Investment Institute
Viewpoint Chief Economist

Trouble in Small America

  • 17 April 2023 (7 min read)

Key points:

  • Small US businesses are “feeling the pinch”, even if they still want to hire
  • Beyond its general commitment to a restrictive stance for long, the Fed is probably moving to a more cautious approach and the terminal rate is in sight, while the ECB hawks are very vocal

The IMF lowered its forecasts for the world economy in 2023 and 2024 and the consensus among economists – which we share – is that recession risks have notably risen given the pressure on bank lending, but the equity market still looks remarkably resilient. There is however a strong compositional effect. In the US the equity market is supported by the strong performance of the biggest names, with a particular concentration in Tech. Further down the “belly” of the equity index, the deterioration in valuations has been significant. This size effect can also be seen in economic confidence indicators. The NFIB small firms survey has moved in below-trend territory earlier and more deeply than the better-known, “generalist” ISM surveys. This is not a habitual feature of US cyclical downturns, and we are tempted to ascribe the current size effect to the better capacity of large companies to deal with the inflation shock. Looking ahead, small businesses are going to be particularly sensitive to the tightening in lending standards which we think is going to be a lasting consequence of the banking turmoil.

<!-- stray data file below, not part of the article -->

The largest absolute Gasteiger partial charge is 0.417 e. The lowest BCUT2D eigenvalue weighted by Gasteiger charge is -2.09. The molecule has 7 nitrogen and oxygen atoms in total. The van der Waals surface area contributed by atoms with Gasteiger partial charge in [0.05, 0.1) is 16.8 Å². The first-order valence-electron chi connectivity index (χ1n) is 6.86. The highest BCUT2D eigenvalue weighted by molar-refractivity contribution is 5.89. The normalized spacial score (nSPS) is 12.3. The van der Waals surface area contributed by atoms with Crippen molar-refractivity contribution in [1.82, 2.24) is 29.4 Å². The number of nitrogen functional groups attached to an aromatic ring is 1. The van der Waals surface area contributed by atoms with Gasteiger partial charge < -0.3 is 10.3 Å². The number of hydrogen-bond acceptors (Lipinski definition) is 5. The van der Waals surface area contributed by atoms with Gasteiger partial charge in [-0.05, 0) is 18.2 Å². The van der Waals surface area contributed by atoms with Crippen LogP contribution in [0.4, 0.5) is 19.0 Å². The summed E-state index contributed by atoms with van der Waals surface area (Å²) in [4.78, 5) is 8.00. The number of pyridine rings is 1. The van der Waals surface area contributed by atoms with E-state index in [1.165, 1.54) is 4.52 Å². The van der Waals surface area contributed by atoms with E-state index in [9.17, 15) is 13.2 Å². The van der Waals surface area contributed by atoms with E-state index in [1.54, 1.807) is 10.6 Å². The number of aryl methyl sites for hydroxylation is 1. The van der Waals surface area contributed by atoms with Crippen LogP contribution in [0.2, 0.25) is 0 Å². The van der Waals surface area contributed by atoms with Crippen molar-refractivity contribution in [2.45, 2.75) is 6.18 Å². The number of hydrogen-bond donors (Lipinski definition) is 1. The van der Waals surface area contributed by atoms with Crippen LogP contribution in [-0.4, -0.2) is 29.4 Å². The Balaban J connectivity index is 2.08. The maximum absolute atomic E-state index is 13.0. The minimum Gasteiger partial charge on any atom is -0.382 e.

“Small America” is thus already feeling the pinch. Yet, the resilience of job creation is also visible in small businesses, with the “hiring plans” component of the NFIB survey still above trend. This adds to the sense that the labour market will be the “last shoe to drop”, with an even longer lag than usual, postponing inflation landing and keeping the Fed in a “restrictive mood” for longer than the market is currently pricing, even if the terminal rate is now in sight.

At the ECB, the hawks have been very vocal lately, pushing for the continuation of “jumbo hikes” as they are frustrated by the continuing acceleration of core inflation. Our expectation is that the coming data flow - in particular the Bank Lending Survey and actual credit origination for March - will show that enough of the monetary tightening has already moved the dial to keep the May hike at 25 bps, but the general mood in Frankfurt looks uncompromising.

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